Everything You Need to Know About the Great Mosque of Damascus

the Great Mosque of Damascus

The Great Umayyad Mosque continues to be one of the most remarkable emblems of the illustrious era of Muslim culture and its dignity. It is an outstanding example of architectural creativity that has had a significant impact on the development of mosque design throughout the Muslim World.

Many important features of Muslim architecture, like the horseshoe arch, the square minaret, and the Maqsurah, were invented in the mosque. It remains one of Islam’s greatest and most sacred monuments both historically and culturally.

The Umayyad Mosque, also known as the Great Mosque of Damascus, is one of the biggest and oldest mosques in the world and is situated in Damascus, Syria. The mosque was and continues to be predominantly used for prayer. It was constructed between 705 and 715 C.E. by the Umayyad Caliph al-Walid I.

However, while the structure was being built, Muslims and Christians each used various parts of the structure as places of prayer. It is a well-known tourist site, but it is also a location where families submerge themselves to break their fasts and spend time with family, particularly during Islamic holy festivals like Ramadan.

The Umayyad Mosque used to get thousands of tourists each year, but since the outbreak of the Syrian Civil War in 2011, it is unclear how many people now go there.

History of the Great Mosque of Damascus

History of the Great Mosque of Damascus

Since the mosque was first constructed on the site of a Roman shrine, it endured several changes before it became a mosque in its own right. When the Romans governed Damascus in the first century, the location served as a temple dedicated to the Roman deity Jupiter. The land where the mosque was finally constructed was later transformed into a Christian church honoring St. John the Baptist. The mosque still has remnants from each era, such as the shrine to St. John’s head is revered by both Muslims and Christians.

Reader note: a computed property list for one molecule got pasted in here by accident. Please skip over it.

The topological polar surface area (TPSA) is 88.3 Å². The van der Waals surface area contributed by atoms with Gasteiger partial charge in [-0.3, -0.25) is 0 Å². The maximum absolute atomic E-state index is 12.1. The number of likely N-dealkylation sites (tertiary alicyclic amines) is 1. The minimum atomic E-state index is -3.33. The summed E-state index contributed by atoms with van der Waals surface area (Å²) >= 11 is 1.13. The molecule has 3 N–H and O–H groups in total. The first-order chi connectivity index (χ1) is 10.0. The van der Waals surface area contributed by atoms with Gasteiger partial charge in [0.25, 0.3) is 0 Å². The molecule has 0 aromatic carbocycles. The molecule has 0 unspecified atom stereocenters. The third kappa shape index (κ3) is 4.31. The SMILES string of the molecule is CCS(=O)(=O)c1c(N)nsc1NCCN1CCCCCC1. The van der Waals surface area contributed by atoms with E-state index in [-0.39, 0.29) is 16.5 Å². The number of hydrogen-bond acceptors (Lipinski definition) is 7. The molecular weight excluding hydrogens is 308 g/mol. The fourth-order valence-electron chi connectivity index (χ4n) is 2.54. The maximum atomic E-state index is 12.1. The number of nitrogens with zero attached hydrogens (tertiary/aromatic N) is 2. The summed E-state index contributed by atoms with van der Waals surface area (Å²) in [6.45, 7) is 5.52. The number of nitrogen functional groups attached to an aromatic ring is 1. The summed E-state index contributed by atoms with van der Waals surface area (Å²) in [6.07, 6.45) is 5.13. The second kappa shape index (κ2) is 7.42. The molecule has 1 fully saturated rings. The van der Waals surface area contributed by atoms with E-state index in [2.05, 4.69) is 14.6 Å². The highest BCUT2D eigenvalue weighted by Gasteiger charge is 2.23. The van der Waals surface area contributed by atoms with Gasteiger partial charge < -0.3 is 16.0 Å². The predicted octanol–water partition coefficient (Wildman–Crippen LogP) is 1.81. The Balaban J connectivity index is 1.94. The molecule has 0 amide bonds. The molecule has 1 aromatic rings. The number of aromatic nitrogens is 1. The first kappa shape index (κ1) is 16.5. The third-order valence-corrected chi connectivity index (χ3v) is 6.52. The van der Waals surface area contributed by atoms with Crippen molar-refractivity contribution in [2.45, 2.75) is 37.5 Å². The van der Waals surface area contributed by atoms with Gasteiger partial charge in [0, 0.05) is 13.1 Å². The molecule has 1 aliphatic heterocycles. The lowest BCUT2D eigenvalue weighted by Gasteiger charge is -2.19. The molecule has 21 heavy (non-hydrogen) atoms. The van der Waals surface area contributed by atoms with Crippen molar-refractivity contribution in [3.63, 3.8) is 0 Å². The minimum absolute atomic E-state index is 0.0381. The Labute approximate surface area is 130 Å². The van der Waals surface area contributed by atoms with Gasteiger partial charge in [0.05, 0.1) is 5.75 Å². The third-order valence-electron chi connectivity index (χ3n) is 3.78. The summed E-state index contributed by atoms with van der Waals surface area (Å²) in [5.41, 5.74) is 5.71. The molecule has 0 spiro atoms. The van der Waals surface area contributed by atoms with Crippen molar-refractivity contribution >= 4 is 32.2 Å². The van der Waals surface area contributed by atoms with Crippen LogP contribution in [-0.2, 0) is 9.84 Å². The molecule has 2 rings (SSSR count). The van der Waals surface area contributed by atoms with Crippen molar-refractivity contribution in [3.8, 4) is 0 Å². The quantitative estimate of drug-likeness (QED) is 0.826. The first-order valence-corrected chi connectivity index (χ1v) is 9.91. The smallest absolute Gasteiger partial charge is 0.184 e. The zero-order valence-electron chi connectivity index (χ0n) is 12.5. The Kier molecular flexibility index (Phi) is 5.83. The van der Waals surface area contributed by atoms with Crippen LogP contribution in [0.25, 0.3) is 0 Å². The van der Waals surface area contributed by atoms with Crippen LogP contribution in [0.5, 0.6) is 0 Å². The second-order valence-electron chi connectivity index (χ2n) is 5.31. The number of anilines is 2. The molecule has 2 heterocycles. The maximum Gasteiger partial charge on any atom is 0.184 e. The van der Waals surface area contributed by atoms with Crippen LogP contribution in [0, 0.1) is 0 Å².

Due to several catastrophes over the course of centuries, the mosque has undergone numerous renovations. One significant fire at the mosque happened in 1893 when a worker’s smoking caused the roof and other elements of the mosque to be damaged. The mosque’s general design has not changed despite the multiple catastrophes, and it is regarded as one of the most impressive pieces of global architecture.

The Umayyad Mosque Courtyard

Umayyad Mosque Courtyard


Visitors can congregate in the Umayyad Mosque’s open-air courtyard, which has arches overhead and leads into the magnificent atrium, for conversation with friends and family, iftar (the breaking of the fast during Ramadan), or to simply take in the structure’s impressive design. Despite several mosque renovations, the courtyard’s stone flooring was created to preserve the mosque’s original building era.

The pavilions and arcades, which house some of the longest-preserved mosaics from the Umayyad era, are surrounded by a marble courtyard. In the courtyard, there is also an ablutions fountain where people can wash their hands before praying. The Dome of the Treasury, an octagonal room, is located in the courtyard’s western section. The Dome of the Treasury, which is supported by eight Roman columns, is covered with mosaics from the mosque that was originally colorful and that have since been repaired and refurbished. The mosque’s endowments were kept in this room, which also served to safeguard donations of charity money.

Significance of Damascus Mosque